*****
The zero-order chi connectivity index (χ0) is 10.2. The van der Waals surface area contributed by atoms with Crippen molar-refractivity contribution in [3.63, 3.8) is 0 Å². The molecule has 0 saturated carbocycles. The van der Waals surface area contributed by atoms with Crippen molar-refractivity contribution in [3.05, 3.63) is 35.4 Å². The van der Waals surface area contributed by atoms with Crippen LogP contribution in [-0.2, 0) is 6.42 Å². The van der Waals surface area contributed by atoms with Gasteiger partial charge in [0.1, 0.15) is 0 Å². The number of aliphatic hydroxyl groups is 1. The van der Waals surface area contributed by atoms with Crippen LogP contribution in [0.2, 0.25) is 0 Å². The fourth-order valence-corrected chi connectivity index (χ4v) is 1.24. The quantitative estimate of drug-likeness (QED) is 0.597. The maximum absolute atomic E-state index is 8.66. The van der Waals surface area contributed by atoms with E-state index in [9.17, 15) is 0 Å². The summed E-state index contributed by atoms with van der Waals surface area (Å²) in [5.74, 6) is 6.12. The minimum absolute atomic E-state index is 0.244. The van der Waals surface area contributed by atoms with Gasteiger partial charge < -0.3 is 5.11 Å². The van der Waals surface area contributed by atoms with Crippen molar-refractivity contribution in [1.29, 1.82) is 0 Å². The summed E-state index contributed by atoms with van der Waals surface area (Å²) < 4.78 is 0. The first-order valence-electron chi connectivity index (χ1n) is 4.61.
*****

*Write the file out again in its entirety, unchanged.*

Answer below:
The zero-order chi connectivity index (χ0) is 10.2. The van der Waals surface area contributed by atoms with Crippen molar-refractivity contribution in [3.63, 3.8) is 0 Å². The molecule has 0 saturated carbocycles. The van der Waals surface area contributed by atoms with Crippen molar-refractivity contribution in [3.05, 3.63) is 35.4 Å². The van der Waals surface area contributed by atoms with Crippen LogP contribution in [-0.2, 0) is 6.42 Å². The van der Waals surface area contributed by atoms with Gasteiger partial charge in [0.1, 0.15) is 0 Å². The number of aliphatic hydroxyl groups is 1. The van der Waals surface area contributed by atoms with Crippen LogP contribution in [0.2, 0.25) is 0 Å². The fourth-order valence-corrected chi connectivity index (χ4v) is 1.24. The quantitative estimate of drug-likeness (QED) is 0.597. The maximum absolute atomic E-state index is 8.66. The van der Waals surface area contributed by atoms with E-state index in [9.17, 15) is 0 Å². The summed E-state index contributed by atoms with van der Waals surface area (Å²) in [5.74, 6) is 6.12. The minimum absolute atomic E-state index is 0.244. The van der Waals surface area contributed by atoms with Gasteiger partial charge < -0.3 is 5.11 Å². The van der Waals surface area contributed by atoms with Crippen molar-refractivity contribution in [1.29, 1.82) is 0 Å². The summed E-state index contributed by atoms with van der Waals surface area (Å²) < 4.78 is 0. The first-order valence-electron chi connectivity index (χ1n) is 4.61.